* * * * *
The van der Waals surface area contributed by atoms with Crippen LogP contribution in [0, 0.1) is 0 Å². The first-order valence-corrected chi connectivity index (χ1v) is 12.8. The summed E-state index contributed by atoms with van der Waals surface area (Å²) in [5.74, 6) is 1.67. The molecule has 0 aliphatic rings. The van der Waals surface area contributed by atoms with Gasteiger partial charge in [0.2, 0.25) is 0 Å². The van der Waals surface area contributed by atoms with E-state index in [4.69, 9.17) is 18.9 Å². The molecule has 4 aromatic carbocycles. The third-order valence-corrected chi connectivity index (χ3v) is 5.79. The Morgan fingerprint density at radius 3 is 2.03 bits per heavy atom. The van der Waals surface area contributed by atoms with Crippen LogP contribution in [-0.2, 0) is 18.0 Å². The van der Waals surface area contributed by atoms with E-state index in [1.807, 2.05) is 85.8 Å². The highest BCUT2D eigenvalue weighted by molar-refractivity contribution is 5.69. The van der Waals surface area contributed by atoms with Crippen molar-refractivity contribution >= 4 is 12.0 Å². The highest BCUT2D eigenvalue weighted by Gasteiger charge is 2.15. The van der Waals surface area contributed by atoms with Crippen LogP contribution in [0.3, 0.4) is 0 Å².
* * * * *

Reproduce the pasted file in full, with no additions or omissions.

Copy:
The van der Waals surface area contributed by atoms with Crippen LogP contribution in [0, 0.1) is 0 Å². The first-order valence-corrected chi connectivity index (χ1v) is 12.8. The summed E-state index contributed by atoms with van der Waals surface area (Å²) in [5.74, 6) is 1.67. The molecule has 0 aliphatic rings. The van der Waals surface area contributed by atoms with Gasteiger partial charge in [0.2, 0.25) is 0 Å². The van der Waals surface area contributed by atoms with E-state index in [4.69, 9.17) is 18.9 Å². The molecule has 4 aromatic carbocycles. The third-order valence-corrected chi connectivity index (χ3v) is 5.79. The Morgan fingerprint density at radius 3 is 2.03 bits per heavy atom. The van der Waals surface area contributed by atoms with Crippen LogP contribution in [-0.2, 0) is 18.0 Å². The van der Waals surface area contributed by atoms with E-state index in [1.807, 2.05) is 85.8 Å². The highest BCUT2D eigenvalue weighted by molar-refractivity contribution is 5.69. The van der Waals surface area contributed by atoms with Crippen molar-refractivity contribution >= 4 is 12.0 Å². The highest BCUT2D eigenvalue weighted by Gasteiger charge is 2.15. The van der Waals surface area contributed by atoms with Crippen LogP contribution in [0.3, 0.4) is 0 Å².